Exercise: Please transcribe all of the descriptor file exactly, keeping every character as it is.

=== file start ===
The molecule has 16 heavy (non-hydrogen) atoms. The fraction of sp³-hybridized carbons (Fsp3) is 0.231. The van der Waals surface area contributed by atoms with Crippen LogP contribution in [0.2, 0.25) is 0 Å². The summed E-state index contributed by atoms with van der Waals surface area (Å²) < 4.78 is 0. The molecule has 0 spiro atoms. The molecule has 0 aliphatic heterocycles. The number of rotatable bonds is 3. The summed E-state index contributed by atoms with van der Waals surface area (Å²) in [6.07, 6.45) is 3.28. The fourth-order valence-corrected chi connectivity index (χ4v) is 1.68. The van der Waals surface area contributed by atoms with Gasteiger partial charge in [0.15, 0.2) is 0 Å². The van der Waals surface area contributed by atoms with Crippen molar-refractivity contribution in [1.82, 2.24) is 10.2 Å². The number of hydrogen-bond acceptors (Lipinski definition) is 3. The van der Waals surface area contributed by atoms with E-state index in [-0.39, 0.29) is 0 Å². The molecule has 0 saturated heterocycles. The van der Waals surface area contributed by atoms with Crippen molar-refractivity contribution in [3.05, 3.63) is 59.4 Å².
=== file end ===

The molecule has 16 heavy (non-hydrogen) atoms. The fraction of sp³-hybridized carbons (Fsp3) is 0.231. The van der Waals surface area contributed by atoms with Crippen LogP contribution in [0.2, 0.25) is 0 Å². The summed E-state index contributed by atoms with van der Waals surface area (Å²) < 4.78 is 0. The molecule has 0 spiro atoms. The molecule has 0 aliphatic heterocycles. The number of rotatable bonds is 3. The summed E-state index contributed by atoms with van der Waals surface area (Å²) in [6.07, 6.45) is 3.28. The fourth-order valence-corrected chi connectivity index (χ4v) is 1.68. The van der Waals surface area contributed by atoms with Gasteiger partial charge in [0.15, 0.2) is 0 Å². The van der Waals surface area contributed by atoms with Crippen molar-refractivity contribution in [1.82, 2.24) is 10.2 Å². The number of hydrogen-bond acceptors (Lipinski definition) is 3. The van der Waals surface area contributed by atoms with E-state index in [-0.39, 0.29) is 0 Å². The molecule has 0 saturated heterocycles. The van der Waals surface area contributed by atoms with Crippen molar-refractivity contribution in [3.05, 3.63) is 59.4 Å².